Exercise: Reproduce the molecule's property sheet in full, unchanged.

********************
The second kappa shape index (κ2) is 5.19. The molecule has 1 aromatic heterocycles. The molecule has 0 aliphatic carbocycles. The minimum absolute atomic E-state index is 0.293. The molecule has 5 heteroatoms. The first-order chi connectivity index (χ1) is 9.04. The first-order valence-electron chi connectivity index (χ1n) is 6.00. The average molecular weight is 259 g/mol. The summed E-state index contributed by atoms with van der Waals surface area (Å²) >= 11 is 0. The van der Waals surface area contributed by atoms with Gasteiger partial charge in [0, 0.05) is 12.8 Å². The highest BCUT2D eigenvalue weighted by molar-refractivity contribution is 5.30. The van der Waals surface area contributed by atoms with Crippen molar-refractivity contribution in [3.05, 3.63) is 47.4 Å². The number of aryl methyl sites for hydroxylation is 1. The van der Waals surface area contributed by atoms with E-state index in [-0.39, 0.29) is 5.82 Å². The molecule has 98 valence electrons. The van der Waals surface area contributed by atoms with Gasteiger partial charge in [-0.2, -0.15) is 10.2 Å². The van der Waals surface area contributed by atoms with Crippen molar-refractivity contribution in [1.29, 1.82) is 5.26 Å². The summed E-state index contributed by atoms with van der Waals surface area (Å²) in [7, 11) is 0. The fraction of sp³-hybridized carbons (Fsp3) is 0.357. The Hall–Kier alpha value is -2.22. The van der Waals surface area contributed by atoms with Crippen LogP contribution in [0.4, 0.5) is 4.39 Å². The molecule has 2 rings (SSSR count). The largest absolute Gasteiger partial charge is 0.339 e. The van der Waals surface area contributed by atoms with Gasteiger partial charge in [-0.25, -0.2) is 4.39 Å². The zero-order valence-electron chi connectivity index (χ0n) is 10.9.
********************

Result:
The second kappa shape index (κ2) is 5.19. The molecule has 1 aromatic heterocycles. The molecule has 0 aliphatic carbocycles. The minimum absolute atomic E-state index is 0.293. The molecule has 5 heteroatoms. The first-order chi connectivity index (χ1) is 9.04. The first-order valence-electron chi connectivity index (χ1n) is 6.00. The average molecular weight is 259 g/mol. The summed E-state index contributed by atoms with van der Waals surface area (Å²) >= 11 is 0. The van der Waals surface area contributed by atoms with Gasteiger partial charge in [0, 0.05) is 12.8 Å². The highest BCUT2D eigenvalue weighted by molar-refractivity contribution is 5.30. The van der Waals surface area contributed by atoms with Crippen molar-refractivity contribution in [3.05, 3.63) is 47.4 Å². The number of aryl methyl sites for hydroxylation is 1. The van der Waals surface area contributed by atoms with E-state index in [-0.39, 0.29) is 5.82 Å². The molecule has 98 valence electrons. The van der Waals surface area contributed by atoms with Gasteiger partial charge in [-0.2, -0.15) is 10.2 Å². The van der Waals surface area contributed by atoms with Crippen molar-refractivity contribution in [1.29, 1.82) is 5.26 Å². The summed E-state index contributed by atoms with van der Waals surface area (Å²) in [7, 11) is 0. The fraction of sp³-hybridized carbons (Fsp3) is 0.357. The Hall–Kier alpha value is -2.22. The van der Waals surface area contributed by atoms with Crippen LogP contribution in [0.4, 0.5) is 4.39 Å². The molecule has 2 rings (SSSR count). The largest absolute Gasteiger partial charge is 0.339 e. The van der Waals surface area contributed by atoms with Gasteiger partial charge in [-0.25, -0.2) is 4.39 Å². The zero-order valence-electron chi connectivity index (χ0n) is 10.9.